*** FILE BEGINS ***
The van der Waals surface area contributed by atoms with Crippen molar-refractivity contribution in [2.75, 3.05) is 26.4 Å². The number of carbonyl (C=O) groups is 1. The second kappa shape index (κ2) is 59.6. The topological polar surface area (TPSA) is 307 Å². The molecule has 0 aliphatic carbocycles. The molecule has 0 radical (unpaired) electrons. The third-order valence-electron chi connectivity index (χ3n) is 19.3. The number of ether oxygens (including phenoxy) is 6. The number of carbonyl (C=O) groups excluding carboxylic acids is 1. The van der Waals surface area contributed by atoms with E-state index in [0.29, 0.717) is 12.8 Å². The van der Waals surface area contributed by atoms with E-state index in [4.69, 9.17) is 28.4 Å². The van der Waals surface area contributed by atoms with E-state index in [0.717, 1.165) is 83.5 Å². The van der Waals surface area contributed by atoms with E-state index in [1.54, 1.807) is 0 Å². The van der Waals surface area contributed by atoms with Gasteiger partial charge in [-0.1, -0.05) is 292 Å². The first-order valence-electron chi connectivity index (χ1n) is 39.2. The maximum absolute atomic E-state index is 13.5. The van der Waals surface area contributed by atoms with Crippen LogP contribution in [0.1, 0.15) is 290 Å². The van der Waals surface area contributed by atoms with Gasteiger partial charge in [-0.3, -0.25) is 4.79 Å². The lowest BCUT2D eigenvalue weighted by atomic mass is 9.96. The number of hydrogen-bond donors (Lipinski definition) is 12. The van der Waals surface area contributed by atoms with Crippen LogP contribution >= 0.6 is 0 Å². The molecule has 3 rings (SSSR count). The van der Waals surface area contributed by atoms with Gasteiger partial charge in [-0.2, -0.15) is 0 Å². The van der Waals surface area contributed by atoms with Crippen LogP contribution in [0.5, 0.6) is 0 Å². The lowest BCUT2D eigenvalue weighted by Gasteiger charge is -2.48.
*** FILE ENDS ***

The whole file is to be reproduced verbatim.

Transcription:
The van der Waals surface area contributed by atoms with Crippen molar-refractivity contribution in [2.75, 3.05) is 26.4 Å². The number of carbonyl (C=O) groups is 1. The second kappa shape index (κ2) is 59.6. The topological polar surface area (TPSA) is 307 Å². The molecule has 0 aliphatic carbocycles. The molecule has 0 radical (unpaired) electrons. The third-order valence-electron chi connectivity index (χ3n) is 19.3. The number of ether oxygens (including phenoxy) is 6. The number of carbonyl (C=O) groups excluding carboxylic acids is 1. The van der Waals surface area contributed by atoms with E-state index in [0.29, 0.717) is 12.8 Å². The van der Waals surface area contributed by atoms with E-state index in [4.69, 9.17) is 28.4 Å². The van der Waals surface area contributed by atoms with E-state index in [0.717, 1.165) is 83.5 Å². The van der Waals surface area contributed by atoms with E-state index in [1.54, 1.807) is 0 Å². The van der Waals surface area contributed by atoms with Gasteiger partial charge in [-0.1, -0.05) is 292 Å². The first-order valence-electron chi connectivity index (χ1n) is 39.2. The maximum absolute atomic E-state index is 13.5. The van der Waals surface area contributed by atoms with Crippen LogP contribution in [0.1, 0.15) is 290 Å². The van der Waals surface area contributed by atoms with Gasteiger partial charge in [-0.3, -0.25) is 4.79 Å². The lowest BCUT2D eigenvalue weighted by atomic mass is 9.96. The number of hydrogen-bond donors (Lipinski definition) is 12. The van der Waals surface area contributed by atoms with Crippen LogP contribution >= 0.6 is 0 Å². The molecule has 3 rings (SSSR count). The van der Waals surface area contributed by atoms with Gasteiger partial charge in [-0.2, -0.15) is 0 Å². The van der Waals surface area contributed by atoms with Crippen LogP contribution in [0.5, 0.6) is 0 Å². The lowest BCUT2D eigenvalue weighted by Gasteiger charge is -2.48.